After 34 years as a Special Agent on two different Class 1 railroads, I can tell you that I could not begin to count the number of serious derailments that resulted in causes that had absolutely NOTHING to do with any form of human error like "the texting, drug use, sleeping or other distractions" that you mentioned Jim! Like it or not, there are such things as weather, metal fatigue, electric and electronic failures, geological conditions, and just plain "sh*t happens" factors that will ALWAYS be a factor!
Oh Hell, implement it anyway. We can lie and say it won't cost the taxpayer anything and once it is implemented, it is the law of the land. We'll all be dependent on it and it can never be done away with. We'll find the money for it somewhere. We always do.
Perhaps the Chinese will loan it to us.
Last time I was in Taiwan, in 71, they were still using steam locomotives. KGB
Norm, I am sure that Fred will answer your question, but from his past posts, I have noticed that he makes frequent business trips to China. It would not surprise me to find out that he understands quite a bit of Chinese.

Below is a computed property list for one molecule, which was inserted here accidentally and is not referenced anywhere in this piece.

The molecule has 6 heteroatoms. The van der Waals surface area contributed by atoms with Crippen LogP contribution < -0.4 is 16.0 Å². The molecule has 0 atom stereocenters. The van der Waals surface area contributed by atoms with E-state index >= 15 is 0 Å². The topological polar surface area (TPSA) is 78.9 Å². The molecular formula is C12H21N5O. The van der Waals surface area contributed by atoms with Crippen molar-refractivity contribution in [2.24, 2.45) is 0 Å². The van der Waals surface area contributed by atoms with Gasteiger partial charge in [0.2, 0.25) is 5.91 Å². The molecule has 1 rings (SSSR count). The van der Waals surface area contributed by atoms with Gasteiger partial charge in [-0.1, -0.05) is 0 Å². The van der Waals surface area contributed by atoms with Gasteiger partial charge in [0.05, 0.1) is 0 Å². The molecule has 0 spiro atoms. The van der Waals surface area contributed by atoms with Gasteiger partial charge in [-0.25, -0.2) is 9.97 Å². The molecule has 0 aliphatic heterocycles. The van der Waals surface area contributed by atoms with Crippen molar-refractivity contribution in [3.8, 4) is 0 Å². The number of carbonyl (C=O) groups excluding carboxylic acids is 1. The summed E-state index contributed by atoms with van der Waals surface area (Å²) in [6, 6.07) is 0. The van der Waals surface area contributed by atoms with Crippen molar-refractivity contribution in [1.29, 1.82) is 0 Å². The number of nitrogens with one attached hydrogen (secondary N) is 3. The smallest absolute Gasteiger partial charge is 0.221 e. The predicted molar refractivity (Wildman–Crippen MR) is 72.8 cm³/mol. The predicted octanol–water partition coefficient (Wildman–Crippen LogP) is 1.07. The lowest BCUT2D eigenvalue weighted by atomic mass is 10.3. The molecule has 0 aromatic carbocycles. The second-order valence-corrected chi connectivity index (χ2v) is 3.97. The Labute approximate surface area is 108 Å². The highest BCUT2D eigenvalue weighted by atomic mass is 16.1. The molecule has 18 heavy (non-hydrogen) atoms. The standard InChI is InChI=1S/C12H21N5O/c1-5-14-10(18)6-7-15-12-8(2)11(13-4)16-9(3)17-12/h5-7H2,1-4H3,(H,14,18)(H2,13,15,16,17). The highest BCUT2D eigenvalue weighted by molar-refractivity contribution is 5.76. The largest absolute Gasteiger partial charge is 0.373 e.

Well, I can attest to one way the Coast Guard is addressing any kind of sleepiness/drowsiness issues... they took my license away because I have Sleep Apnea and couldn't respond appropriately enough to the so-called "treatment" with that friggin machine. Actually became sleep deprived. So out went the machine, and my license! Guess they were afraid I'd fall asleep at the wheel even though I always had a senior deckhand in the pilothouse with me, plus I was always in training mode with him/her so couldn't fall asleep if I tried. These were daytime island hopping excursions. Ran this 21 years, 18 of 'em with the diagnosis, but all of a sudden became a huge issue. Thats the way it goes.
Dave - Exactly like that - both ends are the same so they don't have to turn it around when they go the other way. They just turn the seats.
Norm - The message board and announcements are in Chinese and English. The Taiwanese are US friendly and many speak some English.
The politics between Main-land China and Taiwan is strange.
China doesn't recognize Taiwan as a separate country so they do not allow Taiwan to stamp Chinese passports. On the other hand Taiwan requires all "foreigners to have the correct papers (passport)
Thus for a citizen of China to visit Taiwan they first need to get a letter from the Chinese government saying that they can leave and Taiwan stamps that instead of the passport.
It is good for only one trip and usually takes 2-3 weeks to get.
The strange part is that although the Chinese Government knows that the person is going to Taiwan or returning from Taiwan, they do not acknowledge that their citizen went there - even though there are numerous direct flights and they provide the letter.